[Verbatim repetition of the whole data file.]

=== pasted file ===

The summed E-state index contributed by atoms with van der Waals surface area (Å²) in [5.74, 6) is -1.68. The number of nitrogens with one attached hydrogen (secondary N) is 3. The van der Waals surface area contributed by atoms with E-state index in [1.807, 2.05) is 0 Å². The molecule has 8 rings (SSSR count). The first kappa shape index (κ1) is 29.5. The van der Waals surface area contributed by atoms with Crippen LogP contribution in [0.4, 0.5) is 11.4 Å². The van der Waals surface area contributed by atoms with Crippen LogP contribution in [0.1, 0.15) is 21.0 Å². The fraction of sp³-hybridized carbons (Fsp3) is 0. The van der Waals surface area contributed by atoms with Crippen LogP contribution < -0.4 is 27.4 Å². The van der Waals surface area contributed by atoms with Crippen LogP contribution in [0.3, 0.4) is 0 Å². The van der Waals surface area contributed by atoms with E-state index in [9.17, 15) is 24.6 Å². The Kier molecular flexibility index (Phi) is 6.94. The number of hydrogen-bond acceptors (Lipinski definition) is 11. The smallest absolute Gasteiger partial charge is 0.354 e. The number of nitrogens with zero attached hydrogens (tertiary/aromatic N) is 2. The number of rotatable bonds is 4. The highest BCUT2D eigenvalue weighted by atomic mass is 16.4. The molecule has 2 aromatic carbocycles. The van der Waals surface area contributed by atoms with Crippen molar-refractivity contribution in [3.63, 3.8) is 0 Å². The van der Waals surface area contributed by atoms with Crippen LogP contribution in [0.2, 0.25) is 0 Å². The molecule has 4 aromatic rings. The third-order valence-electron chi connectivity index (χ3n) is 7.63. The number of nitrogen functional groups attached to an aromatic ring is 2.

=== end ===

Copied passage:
The summed E-state index contributed by atoms with van der Waals surface area (Å²) in [5.74, 6) is -1.68. The number of nitrogens with one attached hydrogen (secondary N) is 3. The van der Waals surface area contributed by atoms with E-state index in [1.807, 2.05) is 0 Å². The molecule has 8 rings (SSSR count). The first kappa shape index (κ1) is 29.5. The van der Waals surface area contributed by atoms with Crippen LogP contribution in [0.4, 0.5) is 11.4 Å². The van der Waals surface area contributed by atoms with Crippen LogP contribution in [0.1, 0.15) is 21.0 Å². The fraction of sp³-hybridized carbons (Fsp3) is 0. The van der Waals surface area contributed by atoms with Crippen LogP contribution < -0.4 is 27.4 Å². The van der Waals surface area contributed by atoms with Crippen LogP contribution in [0.3, 0.4) is 0 Å². The van der Waals surface area contributed by atoms with E-state index in [9.17, 15) is 24.6 Å². The Kier molecular flexibility index (Phi) is 6.94. The number of hydrogen-bond acceptors (Lipinski definition) is 11. The smallest absolute Gasteiger partial charge is 0.354 e. The number of nitrogens with zero attached hydrogens (tertiary/aromatic N) is 2. The number of rotatable bonds is 4. The highest BCUT2D eigenvalue weighted by atomic mass is 16.4. The molecule has 2 aromatic carbocycles. The van der Waals surface area contributed by atoms with Crippen molar-refractivity contribution in [3.63, 3.8) is 0 Å². The van der Waals surface area contributed by atoms with Crippen LogP contribution in [0.2, 0.25) is 0 Å². The molecule has 4 aromatic rings. The third-order valence-electron chi connectivity index (χ3n) is 7.63. The number of nitrogen functional groups attached to an aromatic ring is 2.